UCSF’s Graduate Division has awarded its first-ever Postdoctoral Scholar Research Awards to three individuals whose projects explore the transport of drugs in and out of cells, the regions of the brain that control reading ability, and how songbirds learn to sing.
The winners Mimi Kao, PhD, Jed Lampe, PhD, and Stephen M. Wilson, PhD will each receive $5,000 to put toward their research expenses.
The Postdoctoral Scholar Research Award was created to allow the University’s postdocs the opportunity to pursue areas of research for which there is no current lab funding and to begin to establish their independence as researchers, said Graduate Division Dean Patricia Calarco, PhD.
“The hope is that, with the help of this award, postdocs will develop research that they can take with them when they eventually leave UCSF,” she said. “We are excited about recognizing new work that will help make the award recipients more competitive for academic and/or industrial positions.”
This year’s winning projects are:
Mimi Kao, Department of Physiology: “Contributions of the cerebellum to the production of learned vocalizations in songbirds.”
Like humans, songbirds learn to produce their vocalizations by hearing both other birds and themselves. Earlier research in humans has suggested a link between the brain’s cerebellum and vocal learning. By selectively inactivating certain areas within the cerebellum, Kao will investigate its role in both song learning and song production in songbirds.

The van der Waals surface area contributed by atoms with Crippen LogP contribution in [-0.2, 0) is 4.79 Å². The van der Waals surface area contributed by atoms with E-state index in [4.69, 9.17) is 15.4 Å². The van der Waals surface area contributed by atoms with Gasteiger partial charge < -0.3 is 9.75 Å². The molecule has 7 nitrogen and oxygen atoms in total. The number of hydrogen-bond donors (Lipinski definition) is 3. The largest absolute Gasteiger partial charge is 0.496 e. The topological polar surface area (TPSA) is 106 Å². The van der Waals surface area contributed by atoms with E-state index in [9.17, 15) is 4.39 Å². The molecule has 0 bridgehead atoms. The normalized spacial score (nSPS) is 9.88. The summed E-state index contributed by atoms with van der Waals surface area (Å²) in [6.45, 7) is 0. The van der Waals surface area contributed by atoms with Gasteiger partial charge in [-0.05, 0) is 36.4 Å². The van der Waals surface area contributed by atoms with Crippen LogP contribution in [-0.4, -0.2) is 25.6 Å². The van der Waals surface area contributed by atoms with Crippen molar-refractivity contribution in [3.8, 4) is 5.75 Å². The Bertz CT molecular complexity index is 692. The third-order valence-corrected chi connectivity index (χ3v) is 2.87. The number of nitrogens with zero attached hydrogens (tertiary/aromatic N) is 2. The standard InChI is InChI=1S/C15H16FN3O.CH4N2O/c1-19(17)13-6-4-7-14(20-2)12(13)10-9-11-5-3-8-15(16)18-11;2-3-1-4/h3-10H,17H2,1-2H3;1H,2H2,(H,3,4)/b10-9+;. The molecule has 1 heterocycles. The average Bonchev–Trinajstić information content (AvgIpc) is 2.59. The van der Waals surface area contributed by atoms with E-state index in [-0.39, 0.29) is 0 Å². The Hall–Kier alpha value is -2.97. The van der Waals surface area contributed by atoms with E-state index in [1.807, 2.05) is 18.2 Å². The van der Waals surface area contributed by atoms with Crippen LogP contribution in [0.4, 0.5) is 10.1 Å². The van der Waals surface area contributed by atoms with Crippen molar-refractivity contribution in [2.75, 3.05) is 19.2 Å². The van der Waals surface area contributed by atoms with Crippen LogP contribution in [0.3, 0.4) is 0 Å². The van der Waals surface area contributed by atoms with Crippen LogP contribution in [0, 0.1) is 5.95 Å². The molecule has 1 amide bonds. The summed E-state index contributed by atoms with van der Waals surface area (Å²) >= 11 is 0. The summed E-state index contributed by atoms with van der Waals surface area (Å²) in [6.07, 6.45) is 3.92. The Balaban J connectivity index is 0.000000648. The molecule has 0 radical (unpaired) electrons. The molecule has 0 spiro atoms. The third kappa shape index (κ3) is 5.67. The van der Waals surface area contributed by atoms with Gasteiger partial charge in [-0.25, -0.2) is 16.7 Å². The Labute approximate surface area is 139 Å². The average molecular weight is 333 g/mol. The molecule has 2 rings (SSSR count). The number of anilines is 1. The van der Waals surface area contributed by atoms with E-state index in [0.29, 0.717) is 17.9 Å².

Jed Lampe, Department of Pharmaceutical Chemistry: “Understanding ligand binding dynamics in the OCT1 drug transporter using 2D NMR with unnatural amino acids.”
Organic cation transporter 1 (OCT1) is an important drug transporter in the human body, but little is known about its structure and how it functions. Lampe will use nuclear magnetic resonance (NMR) imaging techniques to examine how OCT1 transports drugs in and out of human cells and how mutations in the transporter may affect those processes. This information could ultimately lead to the creation of safer and more effective medications, Lampe said.
Stephen M. Wilson, Memory and Aging Center: “Functional neuroimaging of lexical and sublexical processes in reading.”
The deterioration of reading ability can be an early warning sign of primary progressive aphasia, a rare neurological syndrome that impairs language ability. Wilson will use functional magnetic resonance imaging to investigate how primary progressive aphasia alters the brain regions associated with reading. A better understanding of these regions could enable earlier diagnosis of conditions characterized by abnormal reading function, Wilson said.
Applications for the UCSF Postdoctoral Scholar Research Award will be accepted twice a year. The next deadline is Nov. 1, 2009. Additional information and application forms can be found on the Office of Postdoctoral Affairs website.